Heidi D. Nelson, MD, MPH; Amy Cantor, MD, MPH; Jesse Wagner, MA; Rebecca Jungbauer, DrPH, MPH, MA; Ana Quiñones, PhD, MS; Lucy Stillman, BS; Karli Kondo, PhD, MA
Disclaimer: The findings and conclusions in this article are those of the authors, who are responsible for its contents; the findings and conclusions do not necessarily represent the views of AHRQ or NIH. Therefore, no statement in this report should be construed as an official position of NIH, AHRQ, or the U.S. Department of Health and Human Services.
Acknowledgment: The investigators acknowledge the contributions of Lionel L. Bañez, MD, AHRQ Task Order Officer; NIH partners; technical expert panel members; peer reviewers; Somnath Saha, MD, MPH, content expert; Tracy Dana, MLS, librarian; Bernadette Zakher, MBBS, MPH, research associate; and Melanie Timmins and Rachel Lockard, MPH, student research assistants.
Financial Support: This report is based on research conducted under contract to the AHRQ, Rockville, Maryland (contract 290-2015-00009I), and funded by the NIH Office of Disease Prevention.
Disclosures: Authors have disclosed no conflicts of interest. Forms can be viewed at www.acponline.org/authors/icmje/ConflictOfInterestForms.do?msNum=M19-3199.
Editors' Disclosures: Christine Laine, MD, MPH, Editor in Chief, reports that her spouse has stock options/holdings with Targeted Diagnostics and Therapeutics. Darren B. Taichman, MD, PhD, Executive Editor, reports that he has no financial relationships or interests to disclose. Cynthia D. Mulrow, MD, MSc, Senior Deputy Editor, reports that she has no relationships or interests to disclose. Jaya K. Rao, MD, MHS, Deputy Editor, reports that she has stock holdings/options in Eli Lilly and Pfizer. Christina C. Wee, MD, MPH, Deputy Editor, reports employment with Beth Israel Deaconess Medical Center. Sankey V. Williams, MD, Deputy Editor, reports that he has no financial relationships or interests to disclose. Yu-Xiao Yang, MD, MSCE, Deputy Editor, reports that he has no financial relationships or interest to disclose.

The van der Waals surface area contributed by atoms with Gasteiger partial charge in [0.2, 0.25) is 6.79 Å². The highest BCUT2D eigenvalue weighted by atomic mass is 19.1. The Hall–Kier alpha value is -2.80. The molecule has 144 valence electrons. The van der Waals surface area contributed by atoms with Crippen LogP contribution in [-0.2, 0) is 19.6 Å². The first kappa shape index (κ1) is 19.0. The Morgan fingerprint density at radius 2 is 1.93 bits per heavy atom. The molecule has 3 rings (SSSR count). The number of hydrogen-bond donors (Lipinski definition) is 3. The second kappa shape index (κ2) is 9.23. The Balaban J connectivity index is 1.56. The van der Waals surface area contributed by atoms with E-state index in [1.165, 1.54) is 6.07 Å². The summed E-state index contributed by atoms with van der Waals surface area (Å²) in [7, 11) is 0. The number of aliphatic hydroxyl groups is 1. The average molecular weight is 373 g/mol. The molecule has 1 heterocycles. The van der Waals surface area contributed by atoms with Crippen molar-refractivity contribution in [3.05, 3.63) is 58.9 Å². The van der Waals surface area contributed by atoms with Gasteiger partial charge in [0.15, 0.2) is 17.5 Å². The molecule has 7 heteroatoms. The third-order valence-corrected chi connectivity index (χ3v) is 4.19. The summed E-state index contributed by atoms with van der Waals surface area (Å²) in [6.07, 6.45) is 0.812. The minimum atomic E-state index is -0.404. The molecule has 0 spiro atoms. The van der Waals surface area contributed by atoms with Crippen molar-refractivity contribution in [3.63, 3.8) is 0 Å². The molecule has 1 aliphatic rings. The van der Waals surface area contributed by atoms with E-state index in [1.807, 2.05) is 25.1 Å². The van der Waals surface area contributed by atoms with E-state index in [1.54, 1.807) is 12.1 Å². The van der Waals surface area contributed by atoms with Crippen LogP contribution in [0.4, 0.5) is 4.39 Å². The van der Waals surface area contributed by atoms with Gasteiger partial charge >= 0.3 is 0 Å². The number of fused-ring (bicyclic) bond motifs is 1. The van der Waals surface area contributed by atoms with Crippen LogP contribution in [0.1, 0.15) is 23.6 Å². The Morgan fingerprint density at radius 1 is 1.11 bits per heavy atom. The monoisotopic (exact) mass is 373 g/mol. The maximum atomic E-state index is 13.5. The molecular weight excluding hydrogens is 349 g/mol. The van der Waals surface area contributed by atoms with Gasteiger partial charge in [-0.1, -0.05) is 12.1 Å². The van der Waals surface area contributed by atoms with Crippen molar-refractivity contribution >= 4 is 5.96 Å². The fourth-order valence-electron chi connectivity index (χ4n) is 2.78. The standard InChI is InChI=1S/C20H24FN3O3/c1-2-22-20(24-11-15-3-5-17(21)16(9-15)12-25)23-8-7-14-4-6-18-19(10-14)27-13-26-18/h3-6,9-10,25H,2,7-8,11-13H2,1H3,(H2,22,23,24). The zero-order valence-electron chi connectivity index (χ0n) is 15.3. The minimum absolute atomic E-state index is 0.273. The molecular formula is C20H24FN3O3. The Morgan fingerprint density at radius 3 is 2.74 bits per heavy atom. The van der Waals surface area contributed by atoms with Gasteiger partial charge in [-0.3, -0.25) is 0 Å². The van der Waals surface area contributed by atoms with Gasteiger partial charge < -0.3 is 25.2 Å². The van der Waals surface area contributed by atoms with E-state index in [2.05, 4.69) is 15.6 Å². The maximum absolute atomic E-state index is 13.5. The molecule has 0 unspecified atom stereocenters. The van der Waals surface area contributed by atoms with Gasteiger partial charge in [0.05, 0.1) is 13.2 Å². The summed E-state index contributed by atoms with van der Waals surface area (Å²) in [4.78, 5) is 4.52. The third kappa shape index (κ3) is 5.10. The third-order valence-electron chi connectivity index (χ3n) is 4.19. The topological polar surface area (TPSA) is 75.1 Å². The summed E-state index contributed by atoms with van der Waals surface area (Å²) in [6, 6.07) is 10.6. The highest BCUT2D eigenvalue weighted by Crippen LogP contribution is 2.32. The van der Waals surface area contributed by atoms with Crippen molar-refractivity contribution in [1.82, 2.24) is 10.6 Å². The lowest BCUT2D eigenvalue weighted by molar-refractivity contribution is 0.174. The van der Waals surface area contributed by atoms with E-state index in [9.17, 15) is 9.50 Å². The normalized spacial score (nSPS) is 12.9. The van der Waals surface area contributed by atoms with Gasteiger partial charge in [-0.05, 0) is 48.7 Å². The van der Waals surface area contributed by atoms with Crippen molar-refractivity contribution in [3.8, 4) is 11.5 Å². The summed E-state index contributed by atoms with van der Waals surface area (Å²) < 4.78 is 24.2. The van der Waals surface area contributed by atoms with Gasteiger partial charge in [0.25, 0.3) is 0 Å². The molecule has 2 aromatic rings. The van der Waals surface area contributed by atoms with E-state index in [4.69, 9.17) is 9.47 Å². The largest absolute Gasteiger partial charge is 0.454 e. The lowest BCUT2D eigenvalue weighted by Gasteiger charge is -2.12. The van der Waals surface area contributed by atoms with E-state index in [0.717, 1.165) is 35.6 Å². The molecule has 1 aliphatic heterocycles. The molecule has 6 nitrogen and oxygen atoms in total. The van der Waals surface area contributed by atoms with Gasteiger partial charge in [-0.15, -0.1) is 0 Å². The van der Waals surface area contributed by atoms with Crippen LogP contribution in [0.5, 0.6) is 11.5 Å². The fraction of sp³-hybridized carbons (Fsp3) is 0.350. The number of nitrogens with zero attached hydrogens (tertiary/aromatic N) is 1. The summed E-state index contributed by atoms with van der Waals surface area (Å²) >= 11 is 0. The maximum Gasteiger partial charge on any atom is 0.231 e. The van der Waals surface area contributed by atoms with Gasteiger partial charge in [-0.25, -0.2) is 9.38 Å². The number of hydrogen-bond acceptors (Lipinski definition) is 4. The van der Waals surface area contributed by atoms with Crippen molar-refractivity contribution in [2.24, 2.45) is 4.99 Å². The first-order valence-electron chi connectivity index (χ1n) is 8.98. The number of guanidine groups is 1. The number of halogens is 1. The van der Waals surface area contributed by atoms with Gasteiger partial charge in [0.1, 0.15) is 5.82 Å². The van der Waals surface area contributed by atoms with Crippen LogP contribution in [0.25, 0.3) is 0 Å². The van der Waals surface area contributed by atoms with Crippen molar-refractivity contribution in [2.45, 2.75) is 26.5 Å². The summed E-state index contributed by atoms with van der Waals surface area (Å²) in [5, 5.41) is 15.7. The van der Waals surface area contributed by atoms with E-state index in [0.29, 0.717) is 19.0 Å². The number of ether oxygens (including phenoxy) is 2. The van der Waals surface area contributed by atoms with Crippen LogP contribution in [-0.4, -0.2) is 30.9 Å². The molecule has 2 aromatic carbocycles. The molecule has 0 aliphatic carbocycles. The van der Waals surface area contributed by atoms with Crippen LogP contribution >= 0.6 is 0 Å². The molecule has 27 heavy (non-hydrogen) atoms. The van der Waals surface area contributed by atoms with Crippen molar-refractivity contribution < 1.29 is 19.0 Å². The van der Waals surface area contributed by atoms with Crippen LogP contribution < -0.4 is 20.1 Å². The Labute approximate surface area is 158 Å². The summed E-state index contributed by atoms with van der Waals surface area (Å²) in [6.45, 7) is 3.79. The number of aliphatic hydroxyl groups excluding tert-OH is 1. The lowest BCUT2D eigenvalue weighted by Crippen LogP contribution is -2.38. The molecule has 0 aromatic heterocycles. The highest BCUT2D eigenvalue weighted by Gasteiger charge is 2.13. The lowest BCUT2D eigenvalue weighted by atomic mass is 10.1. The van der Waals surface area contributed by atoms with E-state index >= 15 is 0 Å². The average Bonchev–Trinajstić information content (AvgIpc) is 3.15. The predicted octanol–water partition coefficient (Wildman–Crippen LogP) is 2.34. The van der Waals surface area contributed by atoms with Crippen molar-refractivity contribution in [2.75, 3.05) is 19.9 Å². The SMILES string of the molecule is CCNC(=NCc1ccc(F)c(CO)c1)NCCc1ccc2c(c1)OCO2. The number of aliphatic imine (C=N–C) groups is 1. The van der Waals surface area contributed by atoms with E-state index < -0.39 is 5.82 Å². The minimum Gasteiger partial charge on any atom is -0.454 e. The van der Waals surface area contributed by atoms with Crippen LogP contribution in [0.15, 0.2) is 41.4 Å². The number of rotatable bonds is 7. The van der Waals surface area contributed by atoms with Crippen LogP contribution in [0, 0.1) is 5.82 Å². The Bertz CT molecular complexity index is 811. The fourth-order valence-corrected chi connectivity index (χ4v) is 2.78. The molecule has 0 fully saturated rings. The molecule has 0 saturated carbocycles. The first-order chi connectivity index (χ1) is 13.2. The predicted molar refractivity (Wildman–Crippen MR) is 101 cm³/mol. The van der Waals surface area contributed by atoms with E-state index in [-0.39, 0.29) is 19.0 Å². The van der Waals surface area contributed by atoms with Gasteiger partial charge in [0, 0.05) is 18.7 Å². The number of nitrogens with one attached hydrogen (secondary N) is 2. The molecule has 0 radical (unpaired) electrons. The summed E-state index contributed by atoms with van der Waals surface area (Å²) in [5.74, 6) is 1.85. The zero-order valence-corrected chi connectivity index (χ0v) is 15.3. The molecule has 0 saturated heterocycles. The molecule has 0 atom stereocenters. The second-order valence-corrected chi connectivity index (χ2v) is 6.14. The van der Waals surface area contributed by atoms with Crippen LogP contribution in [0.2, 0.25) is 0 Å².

Reproducible Research Statement:Study protocol: Registered in PROSPERO (CRD42018109263). Statistical code: Not applicable. Data set: See the Supplement. Additional information is available from the investigators.
Corresponding Author: Heidi D. Nelson, MD, MPH, Oregon Health & Science University, 3181 SW Sam Jackson Park Road, Mailcode BICC, Portland, OR 97239; e-mail, email@example.com.
Current Author Addresses: Drs. Nelson, Cantor, Jungbauer, Quiñones, and Kondo; Mr. Wagner; and Ms. Stillman: Oregon Health & Science University, 3181 SW Sam Jackson Park Road, Mailcode BICC, Portland, OR 97239.
Author Contributions: Conception and design: H.D. Nelson, A. Cantor, L. Stillman, K. Kondo.
Analysis and interpretation of the data: H.D. Nelson, A. Cantor, J. Wagner, R. Jungbauer, A. Quiñones, K. Kondo.
Drafting of the article: H.D. Nelson, A. Cantor, J. Wagner, R. Jungbauer, A. Quiñones, L. Stillman, K. Kondo.
Critical revision of the article for important intellectual content: H.D. Nelson, A. Cantor, J. Wagner, R. Jungbauer, A. Quiñones, K. Kondo.
Final approval of the article: H.D. Nelson, A. Cantor, J. Wagner, R. Jungbauer, A. Quiñones, L. Stillman, K. Kondo.
Provision of study materials or patients: H.D. Nelson, J. Wagner.
Obtaining of funding: H.D. Nelson, A. Cantor.
Administrative, technical, or logistic support: H.D. Nelson, A. Cantor, J. Wagner, R. Jungbauer, L. Stillman.